If you’ve been self-employed for a decade or more, there are many reasons you might look for a job at a company. Perhaps your business has been up-and-down for years, and you’re ready to find something more consistent. Or maybe you find self-employment lonely, and you want to connect with colleagues more regularly.
Though self-employment offers you degrees of freedom and flexibility you won’t have in more conventional employment, you also have stability and consistency at a company that you often don’t when you’re self-employed.
“While there are a number of benefits that come from being an entrepreneur, these same benefits can become challenging for some. For example, the freedom of self-employment may hinder a person who works better with a strict schedule to follow. Or, the autonomy of being self-employed may also mean that there is no longer other people to get a second opinion from,” says Indeed.
But self-employed folks – especially those who haven’t worked for someone else for many years – may worry that they’re not hirable. But this certainly isn’t the case. Building a case for how your self-employment would benefit the company is the best way to make yourself an attractive candidate for full-time employment.
Here, we’ll offer our best tips for how to find a job after self-employment.
1. Identify what you want to do in the workforce.
For some, one of the most exciting parts about being an entrepreneur is getting to manage many aspects of your business, from the financials to the brand identity. But this can also be one of the biggest struggles, too – you may find that you don’t have time to focus on the work that matters most to you.
So, the first step to finding a job after self-employment is deciding what you want to do next. As you transition away from self-employment, consider what aspects of your self-employment you liked best. Then, you can focus on searching for the positions that would give you the chance to do the work that interests you most.
What’s more, you’ll likely be better off pitching yourself as a specialist, not a generalist, when applying and interviewing for jobs.
“You’re expected to wear one or two hats instead of 12—but you need to know which hats they are… While it may seem like doing more is a good idea, you could actually end up stepping on someone else’s toes and diverting energy from where your boss wants you to focus,” said Amanda Augustine of TopResume.
2. Share examples of your work and seek endorsements from your clients and partners.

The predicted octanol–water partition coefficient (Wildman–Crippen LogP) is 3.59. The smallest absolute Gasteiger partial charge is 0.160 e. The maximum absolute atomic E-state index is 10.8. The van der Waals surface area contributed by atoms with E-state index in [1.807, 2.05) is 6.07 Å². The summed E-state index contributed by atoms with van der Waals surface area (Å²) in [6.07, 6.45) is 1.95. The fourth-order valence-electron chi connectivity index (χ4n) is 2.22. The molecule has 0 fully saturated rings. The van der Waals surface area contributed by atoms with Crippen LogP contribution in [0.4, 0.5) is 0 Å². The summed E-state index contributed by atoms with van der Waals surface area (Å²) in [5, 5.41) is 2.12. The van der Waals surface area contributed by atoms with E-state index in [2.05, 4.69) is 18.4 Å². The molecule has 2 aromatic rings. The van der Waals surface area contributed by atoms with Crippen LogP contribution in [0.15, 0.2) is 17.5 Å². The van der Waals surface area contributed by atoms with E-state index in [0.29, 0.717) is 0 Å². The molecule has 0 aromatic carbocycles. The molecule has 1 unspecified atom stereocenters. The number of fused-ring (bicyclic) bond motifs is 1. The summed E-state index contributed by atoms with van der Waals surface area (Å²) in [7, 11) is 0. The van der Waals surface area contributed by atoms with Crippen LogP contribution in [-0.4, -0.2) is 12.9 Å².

When you’re starting to employ full-time roles and connecting with headhunters and recruiters, you want to have testimonials from your clients that you can share. For instance, if you’re in a creative profession, you can create an online profile that shares examples of what you created, then case studies or testimonials about the impact that work had on your clients.
“Focus on informative and current professional experiences. Use careers platforms such as Experteer that are used by companies and headhunters and make sure that there is no ambiguous information found about you on the internet,” said Experteer.com.
If you don’t have many (or any) colleagues who can serve as references for the positions to which you want to apply, then your online profile with client recommendations can be an effective supplement to share, as well.
3. Create a resume that highlights your self-employed work history.
Even if you had a business, or several businesses, which were not successful in the long-term, you still could impress employers with your skills and experience. Specifically, entrepreneurs have abilities that employers want – and they understand that failed businesses are not always run by incompetent leaders.
Still, the question remains about what to highlight on your resume?
The rule of thumb is to treat your self-employment the same way
you would full-time employment. If you operated a business, for instance, write your company’s name, your role there, and how long you operated the business.
If you operated more than one business, then include more than one entry.
If you worked as a contractor or freelancer, then you can summarize the work you did in a field in one entry, using a similar format as above. If you worked in more than one industry or in multiple unrelated positions, then you can have more than one listing on your resume.
As you think about what tasks and successes you can list in your self-employment work history, focus on the types of positions you’re trying to land. For instance, if you’re seeking work as a bookkeeper, highlight that experience rather than your experience, say, managing people.
“Operating your own business often means taking on many different roles and learning new skills to keep your business running. These skills may even give you access to new job opportunities within the corporate workforce,” Indeed suggested.
Ways to Find a Job After Self-Employment
There are pros and cons to self-employment, just like there are to working at a 9-to-5 job. Remember to give yourself time to grieve the end of your own business as you transition into more conventional employment.
At the same time, don’t think that your self-employed job was all for nothing – that’s simply not true! Running your own business has equipped you with useful skills, habits, and capabilities that will make you successful in whatever career move you decide to make next.
“[B]eing an entrepreneur likely gave you a broader view of your work and great ideas to improve systems and operations…Don’t be afraid to contribute those ideas and insights,” said Marc Miller, founder of CareerPivot.
What’s your no. 1 piece of advice for those transitioning back to a traditional role from self-employment? Share your answer in the comments to help other Fairygodboss members!